Main stage and the main act: Hooky and his band. “Salford Rules” is daubed across the speakers, in what looks like Tippex. There’s no fancy stage set up or theatrics, other than powerful lighting, standard at a Peter Hook gig. There’s not one, but two bass players, essential, for that raw, guttural sound that is trade mark Joy Division. The opener shows how important the choice was for a double blast of heavy backbeat. It creates a sensation like no other, threatening, but beautiful. The songs that Hooky helped to write have an ability to summons something, and transmit it – a glimpse into the nature of frailty and the chaos of being alive. The performance of tonight epitomises that as the lights, synchronised to the sound, make the effect of a sort of consciousness. Darkness conjured, and then transposed into a performance able to resonate with everyone and create that rare, untouchable but tangible energy that binds and unifies individuals. Prayers, maybe, without the dogma or stigma.
After playing She’s Lost Control and various Joy Division gems, Hooky pulls out the New Order stuff – perhaps lighter, but none the less powerful in its own way. A perfect counter balance to the trance like state Joy Division’s music can create. True Faith is a highlight, with the crowd chanting the chorus in happy unison. Truly brilliant music, performed with the same enthusiasm it was when it was written, doesn’t stop being potent. Yes, it’s been heard before, performed hundreds of times, but never then, not in that moment. That newness is created by the environment created. Artist and crowd merge, to make an experience that can’t ever be bought. Many tried to capture some of it on phones, but being there, hearing it and watching others in the moment is the real stuff that can’t be bottled. It never should be. The belief in the message and ability for music to do that is never more alive than a performance such as this. The old, kept new by will and desire. Shared experience is everything. Hooky knows. He knows, and takes time to show this, with the occasional shout out to everyone there, his people, that make the process possible.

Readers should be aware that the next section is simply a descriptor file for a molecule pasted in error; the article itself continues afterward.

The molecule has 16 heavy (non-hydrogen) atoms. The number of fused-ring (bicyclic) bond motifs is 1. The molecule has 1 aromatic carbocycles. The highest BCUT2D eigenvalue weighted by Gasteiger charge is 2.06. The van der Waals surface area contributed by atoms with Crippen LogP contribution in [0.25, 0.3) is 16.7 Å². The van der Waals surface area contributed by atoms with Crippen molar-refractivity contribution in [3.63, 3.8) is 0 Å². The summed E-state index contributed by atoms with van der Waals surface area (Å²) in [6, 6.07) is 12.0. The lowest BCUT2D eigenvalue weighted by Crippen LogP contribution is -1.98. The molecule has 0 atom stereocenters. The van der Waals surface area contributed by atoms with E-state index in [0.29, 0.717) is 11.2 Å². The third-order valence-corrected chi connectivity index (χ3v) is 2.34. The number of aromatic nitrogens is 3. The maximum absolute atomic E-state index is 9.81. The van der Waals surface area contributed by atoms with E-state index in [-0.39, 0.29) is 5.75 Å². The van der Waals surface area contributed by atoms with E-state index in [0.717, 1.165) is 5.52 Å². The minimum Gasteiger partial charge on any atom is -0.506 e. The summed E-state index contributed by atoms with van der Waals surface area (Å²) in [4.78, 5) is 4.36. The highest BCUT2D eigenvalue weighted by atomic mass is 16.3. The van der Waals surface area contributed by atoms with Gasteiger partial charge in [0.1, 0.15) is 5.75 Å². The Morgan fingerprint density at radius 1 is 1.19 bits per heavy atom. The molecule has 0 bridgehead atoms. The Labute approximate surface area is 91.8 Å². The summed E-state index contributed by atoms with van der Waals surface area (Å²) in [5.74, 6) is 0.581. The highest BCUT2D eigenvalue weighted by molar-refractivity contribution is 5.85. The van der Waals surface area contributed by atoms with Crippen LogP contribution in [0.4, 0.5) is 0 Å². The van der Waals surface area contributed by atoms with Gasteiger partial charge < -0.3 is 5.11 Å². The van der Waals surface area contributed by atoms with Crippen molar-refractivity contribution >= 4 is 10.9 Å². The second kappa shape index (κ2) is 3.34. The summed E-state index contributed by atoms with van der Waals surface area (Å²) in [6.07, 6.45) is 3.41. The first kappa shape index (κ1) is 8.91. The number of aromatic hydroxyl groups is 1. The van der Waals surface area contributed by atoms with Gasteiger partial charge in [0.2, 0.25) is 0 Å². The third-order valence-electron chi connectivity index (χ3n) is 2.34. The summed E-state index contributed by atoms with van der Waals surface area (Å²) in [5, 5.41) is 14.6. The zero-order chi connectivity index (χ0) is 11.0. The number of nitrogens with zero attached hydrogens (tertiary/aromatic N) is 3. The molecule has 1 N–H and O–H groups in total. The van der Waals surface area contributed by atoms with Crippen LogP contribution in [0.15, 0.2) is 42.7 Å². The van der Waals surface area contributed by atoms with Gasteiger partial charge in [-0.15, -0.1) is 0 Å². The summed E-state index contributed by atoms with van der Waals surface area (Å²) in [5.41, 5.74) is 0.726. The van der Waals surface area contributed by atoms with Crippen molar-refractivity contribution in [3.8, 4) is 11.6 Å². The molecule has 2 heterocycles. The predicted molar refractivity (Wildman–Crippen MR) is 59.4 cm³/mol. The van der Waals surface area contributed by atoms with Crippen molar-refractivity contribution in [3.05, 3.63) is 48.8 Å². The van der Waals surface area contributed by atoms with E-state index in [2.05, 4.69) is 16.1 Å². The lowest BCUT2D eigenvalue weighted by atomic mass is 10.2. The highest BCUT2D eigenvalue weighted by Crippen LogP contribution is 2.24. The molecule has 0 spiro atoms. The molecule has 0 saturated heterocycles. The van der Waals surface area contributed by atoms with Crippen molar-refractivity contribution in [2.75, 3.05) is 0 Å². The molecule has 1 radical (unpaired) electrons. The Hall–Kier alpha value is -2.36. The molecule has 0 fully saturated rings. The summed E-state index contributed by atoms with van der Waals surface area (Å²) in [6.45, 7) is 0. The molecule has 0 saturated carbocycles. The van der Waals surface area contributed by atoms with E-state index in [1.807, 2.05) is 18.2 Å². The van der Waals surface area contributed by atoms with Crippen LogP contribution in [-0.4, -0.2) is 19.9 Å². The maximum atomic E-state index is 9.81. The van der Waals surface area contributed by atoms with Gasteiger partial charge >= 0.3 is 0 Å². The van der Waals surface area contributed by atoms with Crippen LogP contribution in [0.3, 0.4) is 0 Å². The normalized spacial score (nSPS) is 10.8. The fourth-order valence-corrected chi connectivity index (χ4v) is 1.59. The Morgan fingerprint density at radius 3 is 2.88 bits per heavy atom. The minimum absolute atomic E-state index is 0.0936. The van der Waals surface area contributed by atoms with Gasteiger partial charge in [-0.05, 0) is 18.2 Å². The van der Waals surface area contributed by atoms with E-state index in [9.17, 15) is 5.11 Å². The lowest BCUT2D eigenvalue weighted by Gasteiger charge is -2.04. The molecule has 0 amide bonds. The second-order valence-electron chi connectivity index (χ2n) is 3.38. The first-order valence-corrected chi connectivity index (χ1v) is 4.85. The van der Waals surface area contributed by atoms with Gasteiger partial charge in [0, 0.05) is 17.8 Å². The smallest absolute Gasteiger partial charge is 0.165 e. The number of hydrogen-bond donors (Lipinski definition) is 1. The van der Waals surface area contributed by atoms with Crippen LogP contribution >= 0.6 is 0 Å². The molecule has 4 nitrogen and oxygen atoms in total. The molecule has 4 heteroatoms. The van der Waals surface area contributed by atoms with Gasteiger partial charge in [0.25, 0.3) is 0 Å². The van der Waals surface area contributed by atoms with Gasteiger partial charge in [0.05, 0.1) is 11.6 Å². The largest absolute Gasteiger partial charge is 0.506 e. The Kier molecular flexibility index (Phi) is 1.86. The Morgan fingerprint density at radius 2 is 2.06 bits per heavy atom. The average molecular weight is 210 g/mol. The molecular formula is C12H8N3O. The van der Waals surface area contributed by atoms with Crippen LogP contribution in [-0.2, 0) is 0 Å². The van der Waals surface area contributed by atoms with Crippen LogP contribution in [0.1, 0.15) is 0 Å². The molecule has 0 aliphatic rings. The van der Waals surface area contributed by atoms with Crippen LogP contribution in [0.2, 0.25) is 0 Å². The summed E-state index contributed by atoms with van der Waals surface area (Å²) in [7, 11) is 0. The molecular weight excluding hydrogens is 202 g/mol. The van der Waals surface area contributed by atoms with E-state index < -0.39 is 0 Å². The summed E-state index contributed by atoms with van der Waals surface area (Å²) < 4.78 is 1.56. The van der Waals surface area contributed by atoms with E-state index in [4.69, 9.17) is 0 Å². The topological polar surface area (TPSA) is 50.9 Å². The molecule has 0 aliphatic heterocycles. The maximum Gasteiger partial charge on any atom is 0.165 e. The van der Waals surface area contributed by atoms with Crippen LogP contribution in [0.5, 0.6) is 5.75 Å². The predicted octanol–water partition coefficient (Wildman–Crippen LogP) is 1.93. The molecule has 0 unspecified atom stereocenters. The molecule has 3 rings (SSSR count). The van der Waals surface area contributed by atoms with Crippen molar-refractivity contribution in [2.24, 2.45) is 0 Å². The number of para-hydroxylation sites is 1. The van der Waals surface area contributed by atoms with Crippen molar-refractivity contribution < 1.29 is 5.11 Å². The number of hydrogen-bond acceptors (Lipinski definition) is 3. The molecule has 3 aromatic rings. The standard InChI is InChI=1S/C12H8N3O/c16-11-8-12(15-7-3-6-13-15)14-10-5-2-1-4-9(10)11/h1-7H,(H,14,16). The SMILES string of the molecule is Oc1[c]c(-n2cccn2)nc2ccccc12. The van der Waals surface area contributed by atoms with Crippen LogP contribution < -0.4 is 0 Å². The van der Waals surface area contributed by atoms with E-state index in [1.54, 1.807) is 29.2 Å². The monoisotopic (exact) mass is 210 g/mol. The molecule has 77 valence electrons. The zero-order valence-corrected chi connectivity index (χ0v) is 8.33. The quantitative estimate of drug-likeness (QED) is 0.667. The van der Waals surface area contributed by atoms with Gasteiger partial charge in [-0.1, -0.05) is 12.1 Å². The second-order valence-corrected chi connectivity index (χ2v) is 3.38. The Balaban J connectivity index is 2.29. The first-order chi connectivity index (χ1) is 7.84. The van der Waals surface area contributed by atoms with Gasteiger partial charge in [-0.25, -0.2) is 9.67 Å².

The encore: Love Will Tear Us Apart. Expected, not predictable. The whole place goes to the next level and a buzz can be felt that only this sort of appreciation of a moment can bring. Kids are mounted upon the shoulders of their parents; arms are waving frantically and the chorus is being blasted out like the Manchester anthem it is. Absolutely the perfect end to the opening night of a fantastic festival. Roll on tomorrow.
The C33S are the first group seen on the Saturday. The sun has also made an appearance. This lot is your traditional rock 3-piece outfit: tight and no messing about. It’s clearly not their first rodeo. They hold the own on their main stage, and everybody watching seems suitably impressed. Good songs, tons of energy and a great attitude. They thank fans and are off to a cracking start.
Over at the Spinning Room tent, Hey Bulldog are up. No strangers to the local scene these boys frequent the likes of Jimmys Manchester, as well as offering their support to many colleagues, opening for them. Their set gets people coming in, to check out the unique music; it’s the sort of mesmerising sound that is capable of drawing people in. Think heavy rock, with a psychedelic overtone: phenomenal guitar-driven goodness, with a sturdy bass to root the whole thing, and a pulsing drumming unit, to push it all forward. Amongst their set is their recent summer release, California, a taut piece, that makes the best of all they have. Hot property on the Manchester music scene, this lot are on the rise. Watch and listen out.